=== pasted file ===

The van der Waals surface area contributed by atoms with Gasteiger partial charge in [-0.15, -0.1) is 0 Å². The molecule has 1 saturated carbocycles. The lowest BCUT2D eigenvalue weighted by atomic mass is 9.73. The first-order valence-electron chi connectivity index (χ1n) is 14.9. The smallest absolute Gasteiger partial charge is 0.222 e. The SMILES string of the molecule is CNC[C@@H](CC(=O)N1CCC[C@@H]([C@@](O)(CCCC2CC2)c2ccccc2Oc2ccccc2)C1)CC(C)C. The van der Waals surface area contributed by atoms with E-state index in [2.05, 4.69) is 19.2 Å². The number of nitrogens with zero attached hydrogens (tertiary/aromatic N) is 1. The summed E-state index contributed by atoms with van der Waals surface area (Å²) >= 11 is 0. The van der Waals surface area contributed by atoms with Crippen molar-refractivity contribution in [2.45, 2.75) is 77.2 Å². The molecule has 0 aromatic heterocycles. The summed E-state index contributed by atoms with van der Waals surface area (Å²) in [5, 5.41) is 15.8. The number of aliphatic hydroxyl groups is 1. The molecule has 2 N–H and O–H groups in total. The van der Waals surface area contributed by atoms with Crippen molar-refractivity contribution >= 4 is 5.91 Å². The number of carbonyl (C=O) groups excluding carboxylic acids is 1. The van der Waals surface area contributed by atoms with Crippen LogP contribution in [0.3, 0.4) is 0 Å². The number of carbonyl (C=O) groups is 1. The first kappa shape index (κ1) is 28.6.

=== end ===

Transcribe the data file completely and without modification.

The van der Waals surface area contributed by atoms with Gasteiger partial charge in [-0.15, -0.1) is 0 Å². The molecule has 1 saturated carbocycles. The lowest BCUT2D eigenvalue weighted by atomic mass is 9.73. The first-order valence-electron chi connectivity index (χ1n) is 14.9. The smallest absolute Gasteiger partial charge is 0.222 e. The SMILES string of the molecule is CNC[C@@H](CC(=O)N1CCC[C@@H]([C@@](O)(CCCC2CC2)c2ccccc2Oc2ccccc2)C1)CC(C)C. The van der Waals surface area contributed by atoms with E-state index in [2.05, 4.69) is 19.2 Å². The number of nitrogens with zero attached hydrogens (tertiary/aromatic N) is 1. The summed E-state index contributed by atoms with van der Waals surface area (Å²) >= 11 is 0. The van der Waals surface area contributed by atoms with Crippen molar-refractivity contribution in [2.45, 2.75) is 77.2 Å². The molecule has 0 aromatic heterocycles. The summed E-state index contributed by atoms with van der Waals surface area (Å²) in [5, 5.41) is 15.8. The number of aliphatic hydroxyl groups is 1. The molecule has 2 N–H and O–H groups in total. The van der Waals surface area contributed by atoms with Crippen molar-refractivity contribution >= 4 is 5.91 Å². The number of carbonyl (C=O) groups excluding carboxylic acids is 1. The van der Waals surface area contributed by atoms with Crippen LogP contribution in [0.3, 0.4) is 0 Å². The number of carbonyl (C=O) groups is 1. The first kappa shape index (κ1) is 28.6.